As solid efficacy data are reported for at least four more front-runner vaccines, and while biopharma companies join arms with combination antibodies, SARS-CoV-2 variants continue to spread and countries are racing to vaccinate.

None of the research is slowing, and governments are determined to make sure another COVID-19 pandemic never again takes the world by surprise.

Global deaths are up to 2.2 million, with 102.9 million confirmed cases, according to the World Health Organization. At least 865 therapeutics and vaccines to fight the virus have entered development in the last year.

In the U.S., about 25.9 million cases and 437,964 deaths represent 25% and 20%, respectively, of the global totals. U.S. President Joe Biden signed an executive order to strengthen American manufacturing, and also ordered a review of scientific integrity policies. His efforts came at a time when the U.S. Government Accountability Office reported critical gaps in pandemic response, and the U.S. Office of Special Counsel laid out findings of an investigation that the U.S. Department of Health and Human Services (HHS) was using the “Bank of BARDA” as a slush-fund, even though it was earmarked for public health threats such as COVID-19.

Making the most of the vaccine supply, the EMA recommended a label update for Comirnaty (Pfizer Inc., Biontech SE), clarifying that each vial may contain six doses instead of five. U.S. lawmakers also are concerned about vaccine supplies, with some expiring because administrators are limiting those who get them first. The U.K. decided to prioritize the dosing of Comirnaty and Covishield (Astrazeneca plc, Oxford University), giving one shot to a larger pool of people and pushing the second shot out by 12 weeks, instead of the recommended three or four weeks.

Celebrating more vaccine options

Biopharma researchers continue their fervent work throughout January to find solutions to the disruptive pandemic. Vaccine data from four companies offered more optimism that herd immunity is around the corner.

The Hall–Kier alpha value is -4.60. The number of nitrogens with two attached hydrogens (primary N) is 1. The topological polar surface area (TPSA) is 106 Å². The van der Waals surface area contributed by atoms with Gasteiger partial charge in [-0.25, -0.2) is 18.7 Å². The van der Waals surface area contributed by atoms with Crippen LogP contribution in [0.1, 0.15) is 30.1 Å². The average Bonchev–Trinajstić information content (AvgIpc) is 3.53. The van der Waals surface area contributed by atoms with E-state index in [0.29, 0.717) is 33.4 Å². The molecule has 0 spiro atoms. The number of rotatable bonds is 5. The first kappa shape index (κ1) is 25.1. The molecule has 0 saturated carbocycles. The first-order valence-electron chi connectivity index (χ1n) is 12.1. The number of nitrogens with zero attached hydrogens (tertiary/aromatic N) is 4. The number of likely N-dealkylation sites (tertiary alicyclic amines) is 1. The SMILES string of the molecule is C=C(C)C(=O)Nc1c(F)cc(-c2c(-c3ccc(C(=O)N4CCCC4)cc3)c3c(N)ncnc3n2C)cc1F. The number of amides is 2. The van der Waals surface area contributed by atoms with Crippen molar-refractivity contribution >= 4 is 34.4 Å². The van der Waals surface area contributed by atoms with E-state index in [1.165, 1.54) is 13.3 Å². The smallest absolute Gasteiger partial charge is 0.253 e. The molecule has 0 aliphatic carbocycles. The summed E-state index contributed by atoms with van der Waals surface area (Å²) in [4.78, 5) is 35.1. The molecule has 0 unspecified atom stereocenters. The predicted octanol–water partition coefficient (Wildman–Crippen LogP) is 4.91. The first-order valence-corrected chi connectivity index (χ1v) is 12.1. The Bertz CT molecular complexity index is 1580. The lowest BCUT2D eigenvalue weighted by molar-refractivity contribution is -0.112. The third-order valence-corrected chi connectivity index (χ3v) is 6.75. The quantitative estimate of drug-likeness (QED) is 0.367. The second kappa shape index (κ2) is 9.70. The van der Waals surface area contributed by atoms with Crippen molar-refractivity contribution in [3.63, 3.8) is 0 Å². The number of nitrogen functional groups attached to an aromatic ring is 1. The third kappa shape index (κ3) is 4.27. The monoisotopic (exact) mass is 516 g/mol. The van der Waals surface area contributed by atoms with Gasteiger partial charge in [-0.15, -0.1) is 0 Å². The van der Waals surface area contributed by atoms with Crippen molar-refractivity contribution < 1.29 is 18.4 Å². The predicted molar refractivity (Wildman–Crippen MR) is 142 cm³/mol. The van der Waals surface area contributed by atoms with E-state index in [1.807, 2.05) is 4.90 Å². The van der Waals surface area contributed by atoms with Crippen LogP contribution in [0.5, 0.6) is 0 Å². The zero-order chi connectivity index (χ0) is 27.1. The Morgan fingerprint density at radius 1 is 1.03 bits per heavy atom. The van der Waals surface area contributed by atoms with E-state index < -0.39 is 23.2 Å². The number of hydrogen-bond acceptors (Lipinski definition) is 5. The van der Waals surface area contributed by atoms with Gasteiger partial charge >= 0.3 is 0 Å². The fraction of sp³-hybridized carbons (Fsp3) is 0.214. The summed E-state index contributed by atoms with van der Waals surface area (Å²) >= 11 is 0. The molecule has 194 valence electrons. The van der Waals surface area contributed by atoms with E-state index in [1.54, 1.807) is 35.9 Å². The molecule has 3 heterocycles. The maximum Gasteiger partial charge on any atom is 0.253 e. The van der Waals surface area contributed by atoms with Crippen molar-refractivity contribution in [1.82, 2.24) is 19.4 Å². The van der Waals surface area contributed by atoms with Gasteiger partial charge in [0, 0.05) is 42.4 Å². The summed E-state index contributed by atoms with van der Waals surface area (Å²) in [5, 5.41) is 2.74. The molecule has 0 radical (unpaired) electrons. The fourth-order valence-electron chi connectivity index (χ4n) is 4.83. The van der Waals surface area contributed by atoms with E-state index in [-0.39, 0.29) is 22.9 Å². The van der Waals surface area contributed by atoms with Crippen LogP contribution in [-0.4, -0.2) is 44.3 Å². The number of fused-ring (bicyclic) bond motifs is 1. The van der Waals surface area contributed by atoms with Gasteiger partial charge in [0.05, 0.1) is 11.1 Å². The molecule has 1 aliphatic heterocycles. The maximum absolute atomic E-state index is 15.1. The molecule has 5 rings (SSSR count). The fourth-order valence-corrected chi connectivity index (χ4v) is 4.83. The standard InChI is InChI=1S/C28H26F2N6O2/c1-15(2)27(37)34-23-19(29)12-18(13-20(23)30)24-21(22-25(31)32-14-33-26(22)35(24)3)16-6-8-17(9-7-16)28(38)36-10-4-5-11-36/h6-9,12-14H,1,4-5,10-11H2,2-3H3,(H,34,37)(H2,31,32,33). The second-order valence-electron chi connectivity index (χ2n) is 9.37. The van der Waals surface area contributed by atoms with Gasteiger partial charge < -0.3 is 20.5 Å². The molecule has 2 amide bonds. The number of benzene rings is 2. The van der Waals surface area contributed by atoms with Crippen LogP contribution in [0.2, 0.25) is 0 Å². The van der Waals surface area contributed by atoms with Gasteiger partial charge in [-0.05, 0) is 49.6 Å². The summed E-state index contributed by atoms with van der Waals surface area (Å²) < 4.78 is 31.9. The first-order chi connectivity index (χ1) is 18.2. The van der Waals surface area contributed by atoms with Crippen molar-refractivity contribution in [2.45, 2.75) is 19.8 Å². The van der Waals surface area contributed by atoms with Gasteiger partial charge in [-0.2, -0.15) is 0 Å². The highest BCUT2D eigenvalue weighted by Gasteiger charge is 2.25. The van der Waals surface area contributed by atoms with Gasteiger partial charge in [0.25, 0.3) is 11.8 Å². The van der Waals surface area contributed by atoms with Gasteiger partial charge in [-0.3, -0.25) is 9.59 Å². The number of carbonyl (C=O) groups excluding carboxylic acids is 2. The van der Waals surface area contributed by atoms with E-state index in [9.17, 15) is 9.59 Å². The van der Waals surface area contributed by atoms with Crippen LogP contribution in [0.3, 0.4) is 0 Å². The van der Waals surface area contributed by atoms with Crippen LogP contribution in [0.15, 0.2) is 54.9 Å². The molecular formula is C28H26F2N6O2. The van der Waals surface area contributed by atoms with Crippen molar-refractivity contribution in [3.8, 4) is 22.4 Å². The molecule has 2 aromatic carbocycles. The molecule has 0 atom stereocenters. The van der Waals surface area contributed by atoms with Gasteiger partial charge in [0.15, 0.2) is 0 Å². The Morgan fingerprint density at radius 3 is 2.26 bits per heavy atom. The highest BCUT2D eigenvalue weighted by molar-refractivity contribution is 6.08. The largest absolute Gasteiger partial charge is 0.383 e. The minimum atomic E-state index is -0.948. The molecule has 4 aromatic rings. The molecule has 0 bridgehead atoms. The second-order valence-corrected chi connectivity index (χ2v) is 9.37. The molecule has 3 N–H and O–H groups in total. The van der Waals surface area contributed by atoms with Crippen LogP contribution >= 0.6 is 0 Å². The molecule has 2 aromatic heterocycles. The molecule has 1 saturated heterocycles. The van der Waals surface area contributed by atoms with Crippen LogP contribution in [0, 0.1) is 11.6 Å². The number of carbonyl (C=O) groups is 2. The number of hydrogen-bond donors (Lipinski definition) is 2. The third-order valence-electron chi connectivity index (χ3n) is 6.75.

• NVX-CoV2373 from Novavax Inc. was 89.3% effective based on interim phase III U.K. data. The B 1.1.7 variant was detected in more than 50% of confirmed symptomatic cases, and the vaccine was 95.6% effective against the reference strain and 85.6% effective against the variant. It showed 60% efficacy in preventing mild, moderate and severe COVID-19 in a phase IIb study in South Africa, suggesting it is also effective against the 501Y.V2 variant.
  • A potential single-shot option, Johnson & Johnson’s JNJ-78436735 (Ad26.COV2-S), through interim phase III data, showed it was 85% effective overall in preventing severe disease, and provided complete protection against hospitalization and death. The global results also showed it was 66% effective against the South Africa variant. The company intends to file for U.S. emergency use authorization (EUA) this month.

Two others that released promising phase III data in the last month include Sinovac Biotech Ltd. and the Gamaleya National Center of Epidemiology and Microbiology.

  • Sinovac’s Coronavac showed 50.4% efficacy against very mild disease, 77.9% against mild disease leading to a person seeking medical assistance, and 100% for severe disease, based on a phase III trial in Brazil with 12,476 participants. Data released Jan. 7 showed it was 78% effective in mild cases, but that was later clarified to account for those with very mild disease.
  • Gamaleya’s Sputnik V, which now has approval in Russia, Bolivia, Palestine, Paraguay, Argentina, Venezuela, Algeria, Serbia, Belarus, the United Arab Emirates and the Republic of Guinea, was validated by The Lancet on Feb. 2, with a peer-reviewed paper confirming 91% efficacy, making it the third vaccine to show efficacy above 90%. Authorization was rejected in Brazil, but Dr. Reddy’s Laboratories Inc. received approval in India to conduct a phase III trial. Development of Sputnik V was initially criticized as the original approval in Russia on Aug. 11, 2020, the first in the world, was based on early studies with only 76 volunteers.

In addition to Sputnik V, several other vaccines have continued to gain global EUAs since the start of the new year.

Australia granted provisional approval for Comirnaty for those 16 and older. Hong Kong also approved it for emergency use.

Moderna Inc. gained approvals in Israel, the European Union, the U.K. and Switzerland for mRNA-1273, while its partner, Takeda Pharmaceutical Co. Ltd., dosed the first of 200 healthy adults in a phase I/II study in Japan.